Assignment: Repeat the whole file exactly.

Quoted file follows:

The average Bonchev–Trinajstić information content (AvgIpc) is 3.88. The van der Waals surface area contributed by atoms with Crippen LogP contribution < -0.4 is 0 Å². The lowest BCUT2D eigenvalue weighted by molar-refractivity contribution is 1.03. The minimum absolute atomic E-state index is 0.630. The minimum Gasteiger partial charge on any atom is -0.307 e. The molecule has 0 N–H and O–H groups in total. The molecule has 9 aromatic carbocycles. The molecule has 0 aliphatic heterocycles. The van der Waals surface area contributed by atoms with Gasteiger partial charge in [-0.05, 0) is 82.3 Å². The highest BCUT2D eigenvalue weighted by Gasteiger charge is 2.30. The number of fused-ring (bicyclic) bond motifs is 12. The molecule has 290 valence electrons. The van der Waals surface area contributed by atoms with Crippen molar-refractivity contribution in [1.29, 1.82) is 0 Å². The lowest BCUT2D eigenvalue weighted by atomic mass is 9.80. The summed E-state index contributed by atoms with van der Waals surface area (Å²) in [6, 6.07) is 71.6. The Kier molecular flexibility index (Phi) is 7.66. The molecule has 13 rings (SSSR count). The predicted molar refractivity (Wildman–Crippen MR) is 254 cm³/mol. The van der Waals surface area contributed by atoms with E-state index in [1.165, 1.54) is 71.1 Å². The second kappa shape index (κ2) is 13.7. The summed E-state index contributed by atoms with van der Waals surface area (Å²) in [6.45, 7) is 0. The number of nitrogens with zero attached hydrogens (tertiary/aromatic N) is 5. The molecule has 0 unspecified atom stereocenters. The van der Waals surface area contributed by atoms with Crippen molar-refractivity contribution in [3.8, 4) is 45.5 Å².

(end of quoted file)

The average Bonchev–Trinajstić information content (AvgIpc) is 3.88. The van der Waals surface area contributed by atoms with Crippen LogP contribution < -0.4 is 0 Å². The lowest BCUT2D eigenvalue weighted by molar-refractivity contribution is 1.03. The minimum absolute atomic E-state index is 0.630. The minimum Gasteiger partial charge on any atom is -0.307 e. The molecule has 0 N–H and O–H groups in total. The molecule has 9 aromatic carbocycles. The molecule has 0 aliphatic heterocycles. The van der Waals surface area contributed by atoms with Gasteiger partial charge in [-0.05, 0) is 82.3 Å². The highest BCUT2D eigenvalue weighted by Gasteiger charge is 2.30. The number of fused-ring (bicyclic) bond motifs is 12. The molecule has 290 valence electrons. The van der Waals surface area contributed by atoms with Crippen molar-refractivity contribution in [1.29, 1.82) is 0 Å². The lowest BCUT2D eigenvalue weighted by atomic mass is 9.80. The summed E-state index contributed by atoms with van der Waals surface area (Å²) in [6, 6.07) is 71.6. The Kier molecular flexibility index (Phi) is 7.66. The molecule has 13 rings (SSSR count). The predicted molar refractivity (Wildman–Crippen MR) is 254 cm³/mol. The van der Waals surface area contributed by atoms with E-state index in [1.165, 1.54) is 71.1 Å². The second kappa shape index (κ2) is 13.7. The summed E-state index contributed by atoms with van der Waals surface area (Å²) in [6.45, 7) is 0. The number of nitrogens with zero attached hydrogens (tertiary/aromatic N) is 5. The molecule has 0 unspecified atom stereocenters. The van der Waals surface area contributed by atoms with Crippen molar-refractivity contribution in [3.8, 4) is 45.5 Å².